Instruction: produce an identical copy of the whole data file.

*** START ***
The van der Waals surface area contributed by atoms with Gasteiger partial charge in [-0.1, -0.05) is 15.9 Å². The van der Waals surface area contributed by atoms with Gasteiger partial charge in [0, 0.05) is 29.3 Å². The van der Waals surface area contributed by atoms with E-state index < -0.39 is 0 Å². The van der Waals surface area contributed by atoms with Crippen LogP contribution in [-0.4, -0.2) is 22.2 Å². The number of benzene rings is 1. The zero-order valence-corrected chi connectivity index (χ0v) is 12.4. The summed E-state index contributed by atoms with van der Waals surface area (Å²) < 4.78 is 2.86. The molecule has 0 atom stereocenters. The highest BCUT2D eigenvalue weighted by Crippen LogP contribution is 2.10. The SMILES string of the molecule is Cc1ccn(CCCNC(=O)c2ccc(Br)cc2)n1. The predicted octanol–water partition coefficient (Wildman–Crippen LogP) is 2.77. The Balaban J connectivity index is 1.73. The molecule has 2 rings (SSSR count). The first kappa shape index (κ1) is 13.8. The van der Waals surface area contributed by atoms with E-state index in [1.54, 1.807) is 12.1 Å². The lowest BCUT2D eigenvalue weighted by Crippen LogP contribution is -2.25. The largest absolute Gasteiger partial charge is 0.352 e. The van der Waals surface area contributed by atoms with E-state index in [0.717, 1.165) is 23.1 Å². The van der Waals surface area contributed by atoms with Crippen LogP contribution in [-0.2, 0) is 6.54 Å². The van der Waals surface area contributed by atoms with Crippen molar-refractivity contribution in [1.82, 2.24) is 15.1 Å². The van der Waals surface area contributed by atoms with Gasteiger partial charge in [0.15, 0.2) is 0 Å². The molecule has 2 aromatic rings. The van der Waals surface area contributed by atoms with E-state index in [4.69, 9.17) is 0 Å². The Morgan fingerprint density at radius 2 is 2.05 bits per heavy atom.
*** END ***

The van der Waals surface area contributed by atoms with Gasteiger partial charge in [-0.1, -0.05) is 15.9 Å². The van der Waals surface area contributed by atoms with Gasteiger partial charge in [0, 0.05) is 29.3 Å². The van der Waals surface area contributed by atoms with E-state index < -0.39 is 0 Å². The van der Waals surface area contributed by atoms with Crippen LogP contribution in [-0.4, -0.2) is 22.2 Å². The number of benzene rings is 1. The zero-order valence-corrected chi connectivity index (χ0v) is 12.4. The summed E-state index contributed by atoms with van der Waals surface area (Å²) < 4.78 is 2.86. The molecule has 0 atom stereocenters. The highest BCUT2D eigenvalue weighted by Crippen LogP contribution is 2.10. The SMILES string of the molecule is Cc1ccn(CCCNC(=O)c2ccc(Br)cc2)n1. The predicted octanol–water partition coefficient (Wildman–Crippen LogP) is 2.77. The Balaban J connectivity index is 1.73. The molecule has 2 rings (SSSR count). The first kappa shape index (κ1) is 13.8. The van der Waals surface area contributed by atoms with E-state index in [1.54, 1.807) is 12.1 Å². The lowest BCUT2D eigenvalue weighted by Crippen LogP contribution is -2.25. The largest absolute Gasteiger partial charge is 0.352 e. The van der Waals surface area contributed by atoms with E-state index in [0.717, 1.165) is 23.1 Å². The van der Waals surface area contributed by atoms with Crippen LogP contribution in [-0.2, 0) is 6.54 Å². The van der Waals surface area contributed by atoms with Crippen molar-refractivity contribution in [1.82, 2.24) is 15.1 Å². The van der Waals surface area contributed by atoms with Gasteiger partial charge in [0.15, 0.2) is 0 Å². The molecule has 2 aromatic rings. The van der Waals surface area contributed by atoms with E-state index in [4.69, 9.17) is 0 Å². The Morgan fingerprint density at radius 2 is 2.05 bits per heavy atom.